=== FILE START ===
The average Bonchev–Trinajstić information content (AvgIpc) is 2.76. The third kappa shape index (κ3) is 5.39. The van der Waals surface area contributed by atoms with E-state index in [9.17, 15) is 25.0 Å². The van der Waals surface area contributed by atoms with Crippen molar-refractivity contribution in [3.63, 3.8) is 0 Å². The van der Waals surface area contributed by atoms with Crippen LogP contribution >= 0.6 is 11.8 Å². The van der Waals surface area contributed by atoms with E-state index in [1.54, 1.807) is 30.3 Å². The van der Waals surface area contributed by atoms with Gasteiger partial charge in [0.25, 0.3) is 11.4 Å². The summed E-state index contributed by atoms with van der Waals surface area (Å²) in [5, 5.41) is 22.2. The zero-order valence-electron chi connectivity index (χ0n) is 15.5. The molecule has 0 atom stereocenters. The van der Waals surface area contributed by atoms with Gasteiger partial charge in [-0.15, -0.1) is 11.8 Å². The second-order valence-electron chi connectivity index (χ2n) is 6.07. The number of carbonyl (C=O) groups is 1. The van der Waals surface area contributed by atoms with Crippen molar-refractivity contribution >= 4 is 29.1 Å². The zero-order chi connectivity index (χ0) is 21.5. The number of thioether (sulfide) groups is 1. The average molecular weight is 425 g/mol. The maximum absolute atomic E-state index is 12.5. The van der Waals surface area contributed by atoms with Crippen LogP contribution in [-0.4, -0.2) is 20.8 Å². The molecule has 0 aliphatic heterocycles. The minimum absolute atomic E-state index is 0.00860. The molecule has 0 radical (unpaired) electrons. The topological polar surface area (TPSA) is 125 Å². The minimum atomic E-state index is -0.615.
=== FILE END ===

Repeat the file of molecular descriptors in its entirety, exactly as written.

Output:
The average Bonchev–Trinajstić information content (AvgIpc) is 2.76. The third kappa shape index (κ3) is 5.39. The van der Waals surface area contributed by atoms with E-state index in [9.17, 15) is 25.0 Å². The van der Waals surface area contributed by atoms with Crippen molar-refractivity contribution in [3.63, 3.8) is 0 Å². The van der Waals surface area contributed by atoms with Crippen LogP contribution >= 0.6 is 11.8 Å². The van der Waals surface area contributed by atoms with E-state index in [1.54, 1.807) is 30.3 Å². The van der Waals surface area contributed by atoms with Gasteiger partial charge in [0.25, 0.3) is 11.4 Å². The summed E-state index contributed by atoms with van der Waals surface area (Å²) in [5, 5.41) is 22.2. The zero-order valence-electron chi connectivity index (χ0n) is 15.5. The molecule has 0 atom stereocenters. The van der Waals surface area contributed by atoms with Gasteiger partial charge in [-0.15, -0.1) is 11.8 Å². The second-order valence-electron chi connectivity index (χ2n) is 6.07. The number of carbonyl (C=O) groups is 1. The van der Waals surface area contributed by atoms with Crippen molar-refractivity contribution >= 4 is 29.1 Å². The zero-order chi connectivity index (χ0) is 21.5. The number of thioether (sulfide) groups is 1. The average molecular weight is 425 g/mol. The maximum absolute atomic E-state index is 12.5. The van der Waals surface area contributed by atoms with Crippen LogP contribution in [-0.4, -0.2) is 20.8 Å². The molecule has 0 aliphatic heterocycles. The minimum absolute atomic E-state index is 0.00860. The molecule has 0 radical (unpaired) electrons. The topological polar surface area (TPSA) is 125 Å². The minimum atomic E-state index is -0.615.